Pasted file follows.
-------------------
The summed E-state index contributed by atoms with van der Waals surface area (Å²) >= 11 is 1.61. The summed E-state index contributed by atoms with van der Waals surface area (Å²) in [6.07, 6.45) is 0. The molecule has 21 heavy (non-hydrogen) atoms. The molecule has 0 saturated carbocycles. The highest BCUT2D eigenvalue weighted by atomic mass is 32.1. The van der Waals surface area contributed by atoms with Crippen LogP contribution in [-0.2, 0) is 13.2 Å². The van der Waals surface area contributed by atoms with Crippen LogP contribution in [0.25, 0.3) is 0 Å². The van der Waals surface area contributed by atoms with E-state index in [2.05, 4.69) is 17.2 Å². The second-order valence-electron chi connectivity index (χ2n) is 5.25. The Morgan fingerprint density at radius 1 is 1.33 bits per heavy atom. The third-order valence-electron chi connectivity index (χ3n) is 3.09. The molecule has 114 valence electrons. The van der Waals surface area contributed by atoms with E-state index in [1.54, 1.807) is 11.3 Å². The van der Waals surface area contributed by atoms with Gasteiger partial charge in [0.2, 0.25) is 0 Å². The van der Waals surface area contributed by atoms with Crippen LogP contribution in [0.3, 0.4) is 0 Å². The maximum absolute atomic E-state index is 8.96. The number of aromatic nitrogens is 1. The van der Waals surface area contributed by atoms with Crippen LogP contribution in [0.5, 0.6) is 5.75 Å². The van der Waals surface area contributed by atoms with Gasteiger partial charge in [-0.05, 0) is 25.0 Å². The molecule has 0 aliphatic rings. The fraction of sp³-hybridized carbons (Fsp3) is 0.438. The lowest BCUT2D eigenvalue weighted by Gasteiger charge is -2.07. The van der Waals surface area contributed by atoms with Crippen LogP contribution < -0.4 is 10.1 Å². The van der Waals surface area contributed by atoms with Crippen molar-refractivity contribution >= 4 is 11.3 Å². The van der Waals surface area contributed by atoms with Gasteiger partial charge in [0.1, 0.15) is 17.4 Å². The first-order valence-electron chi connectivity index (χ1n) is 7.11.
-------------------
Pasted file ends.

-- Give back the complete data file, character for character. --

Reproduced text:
The summed E-state index contributed by atoms with van der Waals surface area (Å²) >= 11 is 1.61. The summed E-state index contributed by atoms with van der Waals surface area (Å²) in [6.07, 6.45) is 0. The molecule has 21 heavy (non-hydrogen) atoms. The molecule has 0 saturated carbocycles. The highest BCUT2D eigenvalue weighted by atomic mass is 32.1. The van der Waals surface area contributed by atoms with Crippen LogP contribution in [-0.2, 0) is 13.2 Å². The van der Waals surface area contributed by atoms with Crippen LogP contribution in [0.25, 0.3) is 0 Å². The van der Waals surface area contributed by atoms with E-state index in [2.05, 4.69) is 17.2 Å². The second-order valence-electron chi connectivity index (χ2n) is 5.25. The Morgan fingerprint density at radius 1 is 1.33 bits per heavy atom. The third-order valence-electron chi connectivity index (χ3n) is 3.09. The molecule has 114 valence electrons. The van der Waals surface area contributed by atoms with E-state index in [1.54, 1.807) is 11.3 Å². The van der Waals surface area contributed by atoms with Gasteiger partial charge in [0.2, 0.25) is 0 Å². The van der Waals surface area contributed by atoms with Crippen LogP contribution in [0.3, 0.4) is 0 Å². The maximum absolute atomic E-state index is 8.96. The number of aromatic nitrogens is 1. The van der Waals surface area contributed by atoms with Crippen LogP contribution in [0.5, 0.6) is 5.75 Å². The van der Waals surface area contributed by atoms with Gasteiger partial charge in [-0.05, 0) is 25.0 Å². The molecule has 0 aliphatic rings. The fraction of sp³-hybridized carbons (Fsp3) is 0.438. The lowest BCUT2D eigenvalue weighted by Gasteiger charge is -2.07. The van der Waals surface area contributed by atoms with Crippen LogP contribution < -0.4 is 10.1 Å². The van der Waals surface area contributed by atoms with Crippen molar-refractivity contribution >= 4 is 11.3 Å². The van der Waals surface area contributed by atoms with Gasteiger partial charge in [0.1, 0.15) is 17.4 Å². The first-order valence-electron chi connectivity index (χ1n) is 7.11.